The road ahead

After five years of slow progress towards financing the SDGs, there is a clear need for more decisive action.

Governments have the primary responsibility. Public policies and regulations must foster public and private investments that are truly aligned with the SDGs. Allocating capital to sustainable development means encouraging long-term green investments and channeling existing finance.

G7 Development Ministers called for a financial framework compatible with the SDGs to make private investment and savings work better for the goals. During the PF4SD conference, Cyrille Pierre, Deputy Director of Global Affairs, Culture, Education and International Development at the French Ministry for Europe and Foreign Affairs said he was ready to take the leadership here. , with the support of the G7, the G20, the UN and the OECD.

Scaling up private finance for sustainable development requires data to make the link between understanding, measuring and disclosing risk. The OECD is working to promote more consistent and standardized measurement of all types of flows for financing, monitoring and reporting on the SDGs, as well as all financing through the new Total Public Support for Sustainable Development (TOSSD ).

Financial institutions, public and private, must rethink their models and incentives, and better team up to assume the risks of investing in difficult contexts – and there are many of them. When looking at megatrends, these risks cannot be ignored. We need to invest in stability. With 85 percent of the poorest people living in the 20 worst-affected countries, the economic and environmental instability of these countries cannot be subsidized through non-renewable activities. Finance must align with sustainable development in the most difficult contexts. The cost to global economic, environmental and social stability is too high and the benefits are too great.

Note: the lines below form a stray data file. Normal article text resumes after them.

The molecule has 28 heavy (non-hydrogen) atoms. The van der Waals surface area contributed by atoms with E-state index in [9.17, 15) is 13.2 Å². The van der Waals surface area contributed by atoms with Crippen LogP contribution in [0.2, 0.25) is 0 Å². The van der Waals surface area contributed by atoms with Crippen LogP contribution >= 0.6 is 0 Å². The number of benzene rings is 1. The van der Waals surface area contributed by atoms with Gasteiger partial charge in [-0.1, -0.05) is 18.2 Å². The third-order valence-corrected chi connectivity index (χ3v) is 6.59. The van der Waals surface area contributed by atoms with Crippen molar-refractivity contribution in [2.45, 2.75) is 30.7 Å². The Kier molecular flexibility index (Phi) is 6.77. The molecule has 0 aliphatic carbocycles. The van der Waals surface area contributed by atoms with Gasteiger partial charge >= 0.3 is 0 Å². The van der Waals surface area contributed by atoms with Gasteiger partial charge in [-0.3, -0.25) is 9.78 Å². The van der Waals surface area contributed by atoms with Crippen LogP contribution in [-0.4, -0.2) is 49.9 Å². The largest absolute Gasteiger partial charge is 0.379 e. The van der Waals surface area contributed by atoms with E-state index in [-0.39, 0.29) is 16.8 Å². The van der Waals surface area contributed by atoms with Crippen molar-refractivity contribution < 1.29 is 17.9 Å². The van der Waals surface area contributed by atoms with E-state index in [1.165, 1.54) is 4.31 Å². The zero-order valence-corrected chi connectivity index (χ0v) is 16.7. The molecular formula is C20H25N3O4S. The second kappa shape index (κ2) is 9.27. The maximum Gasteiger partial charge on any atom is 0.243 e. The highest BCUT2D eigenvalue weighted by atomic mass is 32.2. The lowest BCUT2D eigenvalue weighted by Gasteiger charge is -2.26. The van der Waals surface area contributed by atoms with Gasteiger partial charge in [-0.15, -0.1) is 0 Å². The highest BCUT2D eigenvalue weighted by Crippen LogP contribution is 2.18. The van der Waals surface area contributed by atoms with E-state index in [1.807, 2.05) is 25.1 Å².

The Conference on Private Finance for Sustainable Development (PF4SD) is an annual OECD event that provides a forum to share success stories in changing incentives, better targeting investments and improving operations for sustainable development.

The inaugural PF4SD conference in 2018 explored new ways to mobilize more and better funding. The 2019 edition underscored the need for universal measures of the social and environmental impacts of development finance. In 2020, the theme was the alignment of finance with the SDGs, bringing together public and private actors committed to working together to promote better alignment of global financial flows with Agenda 2030 in developing countries, including finance. development, private investment flows and commercial activities. I

About the Author

Jorge Moreira da Silva

Author: Jorge Moreira da Silva

Since November 2016, Jorge Moreira da Silva was Director of the Development Co-operation Directorate (DCD) at the OECD. From 2013 to 2015, he was Portuguese Minister of Environment, Energy and Spatial Planning.

About the OECD

The OECD’s Development Co-operation Directorate promotes coordinated and innovative international action to accelerate progress towards the United Nations Sustainable Development Goals (SDGs).

President of CFI.co: Tor Svensson

President of CFI.co: Tor Svensson